Guest Author - Sue Sutherland-Wood
Adele Laurie Blue Adkins or known more simply as “Adele” is only in her early
twenties but she has already had two critically acclaimed albums – 19
which debuted at number one in 2009 and most recently 21 which has
earned her much respect and a staggering number of listeners from a hugely varied age group. A little bit Sixties, a little bit street and a whole lot of sorrow-tinged introspection, Adele’s style is often too slippery to define. She cites Ella Fitzgerald and Nashville as influences but also gives a nod to the Spice Girls. The end result is a smoky, jazz-infused vocal that is full of soul and anguish or can quickly change to thumping, fiery defiance although you always have the feeling that her heavily lined eyes are not quite dry.
Many of Adele’s songs appeal to a wide audience and some have criticized her for this as though this was a solely commercial calculation that renders her work less meaningful. I could not disagree more. Catchy, timely and different – like Amy Winehouse – Adele’s listeners run a wide chasm between those who are enjoying the various Adele mash-ups that are out there - to those who might prefer Starbucks but could be called upon to actually reference the vintage qualities they hear. If you haven’t heard “Chasing Pavements” or “Rolling in the Deep” (which is especially brilliant and an anthem of some kind) on the radio you must have been living underground since these songs especially have been unrelenting FM-darlings for some time and stay with you afterwards.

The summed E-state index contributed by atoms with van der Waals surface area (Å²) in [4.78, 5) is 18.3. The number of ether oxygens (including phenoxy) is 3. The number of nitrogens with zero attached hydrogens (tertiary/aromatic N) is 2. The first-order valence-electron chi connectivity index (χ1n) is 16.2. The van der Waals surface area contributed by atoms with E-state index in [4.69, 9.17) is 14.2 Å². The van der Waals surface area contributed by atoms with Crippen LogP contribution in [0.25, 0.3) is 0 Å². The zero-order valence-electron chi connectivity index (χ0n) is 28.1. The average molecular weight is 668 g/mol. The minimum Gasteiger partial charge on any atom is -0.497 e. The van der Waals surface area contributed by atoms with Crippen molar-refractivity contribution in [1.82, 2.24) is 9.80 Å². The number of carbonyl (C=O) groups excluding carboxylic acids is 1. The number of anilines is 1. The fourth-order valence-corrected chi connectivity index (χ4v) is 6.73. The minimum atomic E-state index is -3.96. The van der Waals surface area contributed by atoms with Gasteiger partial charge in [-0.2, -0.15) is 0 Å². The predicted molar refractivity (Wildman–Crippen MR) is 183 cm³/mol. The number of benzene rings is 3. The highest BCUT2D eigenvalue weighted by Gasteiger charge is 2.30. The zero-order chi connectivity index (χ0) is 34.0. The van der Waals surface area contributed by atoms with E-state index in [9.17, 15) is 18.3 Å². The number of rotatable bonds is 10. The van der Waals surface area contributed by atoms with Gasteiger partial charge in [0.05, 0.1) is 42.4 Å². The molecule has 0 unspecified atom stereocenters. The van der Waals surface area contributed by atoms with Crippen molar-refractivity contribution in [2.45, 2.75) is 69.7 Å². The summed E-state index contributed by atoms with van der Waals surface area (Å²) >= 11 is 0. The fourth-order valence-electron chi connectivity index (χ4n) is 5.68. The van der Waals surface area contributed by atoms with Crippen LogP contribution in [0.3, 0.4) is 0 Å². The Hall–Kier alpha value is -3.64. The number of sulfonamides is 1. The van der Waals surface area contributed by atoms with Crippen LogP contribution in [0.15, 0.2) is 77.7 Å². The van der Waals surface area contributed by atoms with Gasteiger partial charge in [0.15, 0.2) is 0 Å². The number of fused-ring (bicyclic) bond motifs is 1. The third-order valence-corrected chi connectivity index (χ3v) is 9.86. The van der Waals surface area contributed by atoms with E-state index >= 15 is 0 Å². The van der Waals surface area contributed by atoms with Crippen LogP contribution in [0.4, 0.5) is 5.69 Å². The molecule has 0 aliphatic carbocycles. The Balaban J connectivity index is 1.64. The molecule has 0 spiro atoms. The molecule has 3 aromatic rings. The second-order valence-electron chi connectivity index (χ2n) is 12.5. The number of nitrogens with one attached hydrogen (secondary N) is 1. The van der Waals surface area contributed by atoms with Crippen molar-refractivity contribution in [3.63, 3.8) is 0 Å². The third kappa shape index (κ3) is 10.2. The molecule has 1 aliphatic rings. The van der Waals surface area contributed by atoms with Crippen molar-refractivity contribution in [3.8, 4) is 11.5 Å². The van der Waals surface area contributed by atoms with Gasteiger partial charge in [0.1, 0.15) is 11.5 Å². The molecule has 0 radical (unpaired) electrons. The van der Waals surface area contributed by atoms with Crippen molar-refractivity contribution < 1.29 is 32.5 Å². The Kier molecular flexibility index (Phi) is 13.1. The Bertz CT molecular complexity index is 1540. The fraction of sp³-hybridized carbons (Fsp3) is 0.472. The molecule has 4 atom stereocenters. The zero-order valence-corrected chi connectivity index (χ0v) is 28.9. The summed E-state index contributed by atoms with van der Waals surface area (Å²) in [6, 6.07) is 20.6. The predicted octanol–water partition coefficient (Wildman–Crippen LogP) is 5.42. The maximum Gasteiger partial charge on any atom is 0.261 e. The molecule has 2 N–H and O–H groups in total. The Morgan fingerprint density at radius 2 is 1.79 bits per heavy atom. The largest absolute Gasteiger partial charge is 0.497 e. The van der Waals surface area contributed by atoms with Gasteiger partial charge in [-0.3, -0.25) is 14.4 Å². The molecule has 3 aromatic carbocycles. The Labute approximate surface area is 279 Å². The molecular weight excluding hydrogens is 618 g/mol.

It is truly uncanny that someone so young has been able to effectively channel the type of pain that only comes with a piercing, battery-fluid laced heartache. Adele’s ability to take this emotion and set it to words and music that make it both palpable and recognizable to her listeners is part of her appeal. Not to get come over all Aristotelian on you– this is pop music, I get it – but here is someone who has understood the agony of love and reinterprets it so well in words and melody that ultimately, she makes us realize that we are not alone – or even unusual – in our own suffering. And she writes brilliant, modern lyrics that alternate between spiritually deep and the unremarkable; she’s a poet for our times.
Since Adele is both British-born and a graduate of the BRIT school for Performing Arts – facts which are shared with the late Amy Winehouse as well as her singing style – the press has often drawn comparisons between the two and recently began citing Adele as a natural heir to carry on this kind of jazz-influenced, emotive singing. But unlike Amy’s tragic persona Adele seems delightfully unmoved by her rise to fame and comes across as extremely down-to-earth, particularly in interviews; indeed, her honesty about her songwriting material is refreshing and believable and is bolstered by her famously cheerful sound-bite: “I don’t rely on my tits to have hits.”
If you are only going to sample one song, it has to be “Someone Like
You.” The simplicity of the gently nudging piano notes and the clarity and poignant wistfulness of her delivery makes this an unforgettable and haunting piece. Truly, this song should come with a warning. Be careful where you are when you listen for the first time as I was taken aback by how affected I was.
Both 19 and 21present a catalogue of experiences and mood pieces since each record corresponds to her age. There’s something unique to hear and experience with each subsequent listen and that is what is going to make Adele’s work timeless. Let me know what you think - enjoy!